The Sveta cult had taken off. In an interview with talk show presenter Sergei Minaev, Kuritsyana stunned her host when she put forward her theory as to the recent anti-Putin protests.

    “If the opposition comes to power, they will unite Russia straight off with America,” she said.

    “Are you being straight with me Sveta?” asked Minaev. “I mean, you really believe that the Americans look at this huge territory, and think they need to build here roads, of which there are none, build an infrastructure and feed 144 million people?”

    “They’ll shoot our lot straight off,” replied Sveta, apparently joking this time.

    “But look,” she went on. “Putin has held our country together for so long and not given it away to anyone.”

    In case anyone was wondering, the channel that has chosen to present Sveta to the nation is NTV, the station that attracted a storm of criticism over a documentary earlier this year alleging that people were being paid to go anti-Putin protests. (This is an accusation that has more frequently been voiced about pro-Putin rallies. The type that Sveta was heading to when she gave the interview that would change her life.)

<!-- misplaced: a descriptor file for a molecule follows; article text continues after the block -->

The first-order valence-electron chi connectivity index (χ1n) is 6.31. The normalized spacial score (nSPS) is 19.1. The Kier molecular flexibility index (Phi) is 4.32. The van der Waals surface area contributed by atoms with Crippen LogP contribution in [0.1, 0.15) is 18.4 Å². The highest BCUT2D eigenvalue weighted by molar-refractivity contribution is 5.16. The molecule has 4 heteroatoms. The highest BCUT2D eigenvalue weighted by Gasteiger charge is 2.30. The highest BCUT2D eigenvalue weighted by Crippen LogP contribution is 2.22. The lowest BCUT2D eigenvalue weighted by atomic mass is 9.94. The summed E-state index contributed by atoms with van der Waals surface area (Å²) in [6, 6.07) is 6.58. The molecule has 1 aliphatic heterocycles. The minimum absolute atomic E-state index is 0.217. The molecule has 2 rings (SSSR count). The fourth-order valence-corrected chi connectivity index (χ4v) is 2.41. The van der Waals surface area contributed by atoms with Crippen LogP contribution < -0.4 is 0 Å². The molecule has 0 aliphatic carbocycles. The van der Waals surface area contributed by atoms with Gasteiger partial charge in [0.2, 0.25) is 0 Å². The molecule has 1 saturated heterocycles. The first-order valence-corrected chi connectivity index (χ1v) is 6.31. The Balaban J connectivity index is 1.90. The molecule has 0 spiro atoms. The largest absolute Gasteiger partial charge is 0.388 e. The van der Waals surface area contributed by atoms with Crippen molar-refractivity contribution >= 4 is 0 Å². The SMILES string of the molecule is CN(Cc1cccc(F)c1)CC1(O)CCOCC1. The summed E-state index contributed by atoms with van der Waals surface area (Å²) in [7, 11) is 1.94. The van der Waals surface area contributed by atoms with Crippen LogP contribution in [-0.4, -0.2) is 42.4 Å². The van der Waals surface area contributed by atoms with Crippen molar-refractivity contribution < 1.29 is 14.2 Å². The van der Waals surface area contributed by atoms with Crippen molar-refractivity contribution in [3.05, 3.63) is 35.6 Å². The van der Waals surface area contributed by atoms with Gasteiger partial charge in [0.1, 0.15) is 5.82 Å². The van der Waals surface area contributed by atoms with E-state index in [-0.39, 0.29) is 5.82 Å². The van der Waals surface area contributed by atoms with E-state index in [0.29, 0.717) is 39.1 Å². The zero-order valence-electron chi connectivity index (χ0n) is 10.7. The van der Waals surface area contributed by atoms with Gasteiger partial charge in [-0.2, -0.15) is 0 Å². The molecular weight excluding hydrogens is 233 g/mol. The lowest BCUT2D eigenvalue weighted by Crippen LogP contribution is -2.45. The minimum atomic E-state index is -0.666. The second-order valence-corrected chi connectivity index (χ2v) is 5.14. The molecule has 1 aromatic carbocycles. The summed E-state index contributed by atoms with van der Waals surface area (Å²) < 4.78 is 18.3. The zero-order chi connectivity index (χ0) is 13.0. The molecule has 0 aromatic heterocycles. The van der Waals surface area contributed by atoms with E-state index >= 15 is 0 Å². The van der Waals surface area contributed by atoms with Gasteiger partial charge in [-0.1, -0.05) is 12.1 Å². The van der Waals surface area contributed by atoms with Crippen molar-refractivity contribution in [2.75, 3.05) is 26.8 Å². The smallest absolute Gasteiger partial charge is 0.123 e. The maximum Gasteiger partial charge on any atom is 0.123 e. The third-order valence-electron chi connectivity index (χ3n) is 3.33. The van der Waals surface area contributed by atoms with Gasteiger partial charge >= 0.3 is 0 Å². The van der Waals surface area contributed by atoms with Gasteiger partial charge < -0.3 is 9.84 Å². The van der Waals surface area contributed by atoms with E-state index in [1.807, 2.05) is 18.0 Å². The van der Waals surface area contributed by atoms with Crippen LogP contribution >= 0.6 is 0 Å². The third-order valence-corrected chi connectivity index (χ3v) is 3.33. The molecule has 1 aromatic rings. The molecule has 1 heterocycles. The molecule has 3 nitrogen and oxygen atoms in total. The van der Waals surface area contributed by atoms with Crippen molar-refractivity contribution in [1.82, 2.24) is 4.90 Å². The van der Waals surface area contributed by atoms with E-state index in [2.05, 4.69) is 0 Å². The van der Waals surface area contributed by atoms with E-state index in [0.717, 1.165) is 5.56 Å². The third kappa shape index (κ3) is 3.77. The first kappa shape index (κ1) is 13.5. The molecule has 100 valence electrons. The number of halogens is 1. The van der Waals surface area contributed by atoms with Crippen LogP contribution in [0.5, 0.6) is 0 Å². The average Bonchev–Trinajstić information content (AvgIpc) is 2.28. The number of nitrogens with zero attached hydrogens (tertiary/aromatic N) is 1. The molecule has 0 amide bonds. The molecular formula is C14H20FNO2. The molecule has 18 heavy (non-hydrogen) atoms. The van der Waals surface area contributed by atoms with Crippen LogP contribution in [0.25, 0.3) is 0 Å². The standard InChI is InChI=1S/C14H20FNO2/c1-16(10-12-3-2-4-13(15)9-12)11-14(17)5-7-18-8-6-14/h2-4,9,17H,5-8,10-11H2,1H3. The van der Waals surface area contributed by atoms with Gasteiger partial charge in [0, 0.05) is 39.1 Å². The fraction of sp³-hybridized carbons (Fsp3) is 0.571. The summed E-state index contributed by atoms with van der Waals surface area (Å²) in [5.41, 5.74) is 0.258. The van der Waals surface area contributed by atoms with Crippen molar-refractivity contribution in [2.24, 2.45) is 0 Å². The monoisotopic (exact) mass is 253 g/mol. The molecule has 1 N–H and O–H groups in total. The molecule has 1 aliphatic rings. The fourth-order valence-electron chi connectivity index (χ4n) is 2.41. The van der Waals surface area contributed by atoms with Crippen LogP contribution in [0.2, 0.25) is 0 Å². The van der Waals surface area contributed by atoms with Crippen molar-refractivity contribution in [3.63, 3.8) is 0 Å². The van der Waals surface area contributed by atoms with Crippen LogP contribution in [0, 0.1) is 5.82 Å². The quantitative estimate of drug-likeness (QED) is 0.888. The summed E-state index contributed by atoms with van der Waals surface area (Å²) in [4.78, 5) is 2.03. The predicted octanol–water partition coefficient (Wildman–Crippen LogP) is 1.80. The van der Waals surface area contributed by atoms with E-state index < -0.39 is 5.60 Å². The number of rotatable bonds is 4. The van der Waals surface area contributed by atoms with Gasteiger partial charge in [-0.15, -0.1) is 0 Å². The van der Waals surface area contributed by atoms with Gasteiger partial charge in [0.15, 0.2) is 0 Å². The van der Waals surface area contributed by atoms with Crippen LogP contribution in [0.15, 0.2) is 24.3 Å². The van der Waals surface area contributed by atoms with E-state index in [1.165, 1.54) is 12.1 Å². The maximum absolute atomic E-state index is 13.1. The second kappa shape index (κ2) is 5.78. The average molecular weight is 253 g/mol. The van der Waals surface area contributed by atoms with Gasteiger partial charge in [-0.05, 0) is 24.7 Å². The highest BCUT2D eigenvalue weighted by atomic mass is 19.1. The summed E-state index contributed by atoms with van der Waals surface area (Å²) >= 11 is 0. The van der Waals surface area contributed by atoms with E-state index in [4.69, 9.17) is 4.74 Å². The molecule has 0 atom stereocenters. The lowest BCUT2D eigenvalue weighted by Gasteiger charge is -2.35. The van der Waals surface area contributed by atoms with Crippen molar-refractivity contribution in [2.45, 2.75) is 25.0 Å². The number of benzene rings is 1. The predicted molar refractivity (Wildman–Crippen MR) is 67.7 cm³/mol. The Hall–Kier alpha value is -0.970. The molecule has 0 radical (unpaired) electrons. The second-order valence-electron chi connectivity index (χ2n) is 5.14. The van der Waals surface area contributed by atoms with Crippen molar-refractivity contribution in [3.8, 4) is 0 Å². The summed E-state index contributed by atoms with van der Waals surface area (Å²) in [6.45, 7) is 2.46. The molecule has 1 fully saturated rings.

“The government is – in all spheres and on all levels – encouraging a lack of talent and a lack of education,” wrote a blogger for the online Snob.ru magazine. “Those who make it to the top are those who seem to say to others – guys, to be successful, you don’t need to be a thinker. We don’t need your new ideas.”

    Sveta’s talk show is due to debut on July 21 and is set to see her interview a host of famous Russians, including the eccentric veteran politician Vladimir Zhirinovsky, who once threatened to seize Alaska from the United States and to launch nuclear weapons at Japan.

    I’ll be watching, for sure. There’s something addictive about Sveta’s lack of vocabulary and ability to reduce any debate to the level of a playground argument. And something tells me Sveta also has what it takes to become the figure the anti-Putin opposition loves to hate.

    The views expressed in this article are the author's and do not necessarily represent those of RIA Novosti.

    *
    From lurid tales of oligarch excess to scare stories about Moscow’s stranglehold on Europe’s energy supplies, the land that gave us Roman Abramovich and Vladimir Putin is very rarely out of the news. But there is much more to modern Russia than billionaire tycoons and political conspiracy. Marc Bennetts’ weekly column, Deeper Than Oil, goes beyond the headlines to explore the hidden sides of the world’s largest, and often strangest, country.

    Marc Bennetts is a journalist who has written about Russian spies, Chechen football and Soviet psychics for a number of UK newspapers, including The Guardian and The Times. He is also the author of Football Dynamo: Modern Russia and the People’s Game (Virgin Books).